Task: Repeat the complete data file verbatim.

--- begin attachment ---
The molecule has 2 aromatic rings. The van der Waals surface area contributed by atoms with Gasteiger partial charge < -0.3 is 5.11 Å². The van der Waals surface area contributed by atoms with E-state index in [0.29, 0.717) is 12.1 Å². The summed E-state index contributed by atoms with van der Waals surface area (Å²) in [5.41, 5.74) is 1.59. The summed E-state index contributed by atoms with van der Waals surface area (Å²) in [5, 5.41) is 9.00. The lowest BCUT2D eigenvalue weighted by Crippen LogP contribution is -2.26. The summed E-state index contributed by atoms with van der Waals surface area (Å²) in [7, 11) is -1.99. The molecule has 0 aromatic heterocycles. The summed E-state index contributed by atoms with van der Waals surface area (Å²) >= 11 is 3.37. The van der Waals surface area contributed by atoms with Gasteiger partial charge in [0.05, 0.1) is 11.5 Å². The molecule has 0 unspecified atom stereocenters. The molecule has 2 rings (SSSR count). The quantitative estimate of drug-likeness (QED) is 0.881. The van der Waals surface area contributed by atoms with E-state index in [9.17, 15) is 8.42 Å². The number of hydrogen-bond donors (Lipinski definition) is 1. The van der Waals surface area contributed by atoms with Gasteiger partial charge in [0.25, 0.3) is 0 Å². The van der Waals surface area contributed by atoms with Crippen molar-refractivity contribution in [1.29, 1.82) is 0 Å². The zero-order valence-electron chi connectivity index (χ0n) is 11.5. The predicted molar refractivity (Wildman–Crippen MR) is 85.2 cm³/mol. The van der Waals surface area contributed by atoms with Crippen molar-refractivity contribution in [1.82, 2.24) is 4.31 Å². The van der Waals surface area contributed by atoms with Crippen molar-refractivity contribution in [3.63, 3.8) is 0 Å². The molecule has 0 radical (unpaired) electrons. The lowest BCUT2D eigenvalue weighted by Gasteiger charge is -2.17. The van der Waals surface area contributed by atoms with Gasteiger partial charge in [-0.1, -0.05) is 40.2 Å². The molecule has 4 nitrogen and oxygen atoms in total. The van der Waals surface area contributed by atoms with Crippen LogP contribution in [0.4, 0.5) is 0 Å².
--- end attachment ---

The molecule has 2 aromatic rings. The van der Waals surface area contributed by atoms with Gasteiger partial charge < -0.3 is 5.11 Å². The van der Waals surface area contributed by atoms with E-state index in [0.29, 0.717) is 12.1 Å². The summed E-state index contributed by atoms with van der Waals surface area (Å²) in [5.41, 5.74) is 1.59. The summed E-state index contributed by atoms with van der Waals surface area (Å²) in [5, 5.41) is 9.00. The lowest BCUT2D eigenvalue weighted by Crippen LogP contribution is -2.26. The summed E-state index contributed by atoms with van der Waals surface area (Å²) in [7, 11) is -1.99. The molecule has 0 aromatic heterocycles. The summed E-state index contributed by atoms with van der Waals surface area (Å²) >= 11 is 3.37. The van der Waals surface area contributed by atoms with Gasteiger partial charge in [0.05, 0.1) is 11.5 Å². The molecule has 0 unspecified atom stereocenters. The molecule has 2 rings (SSSR count). The quantitative estimate of drug-likeness (QED) is 0.881. The van der Waals surface area contributed by atoms with E-state index in [9.17, 15) is 8.42 Å². The number of hydrogen-bond donors (Lipinski definition) is 1. The van der Waals surface area contributed by atoms with Gasteiger partial charge in [0.25, 0.3) is 0 Å². The van der Waals surface area contributed by atoms with Crippen molar-refractivity contribution in [1.29, 1.82) is 0 Å². The zero-order valence-electron chi connectivity index (χ0n) is 11.5. The predicted molar refractivity (Wildman–Crippen MR) is 85.2 cm³/mol. The van der Waals surface area contributed by atoms with Crippen molar-refractivity contribution in [1.82, 2.24) is 4.31 Å². The van der Waals surface area contributed by atoms with Crippen molar-refractivity contribution in [3.63, 3.8) is 0 Å². The molecule has 0 radical (unpaired) electrons. The lowest BCUT2D eigenvalue weighted by Gasteiger charge is -2.17. The van der Waals surface area contributed by atoms with Gasteiger partial charge in [-0.1, -0.05) is 40.2 Å². The molecule has 4 nitrogen and oxygen atoms in total. The van der Waals surface area contributed by atoms with Crippen LogP contribution in [0.4, 0.5) is 0 Å².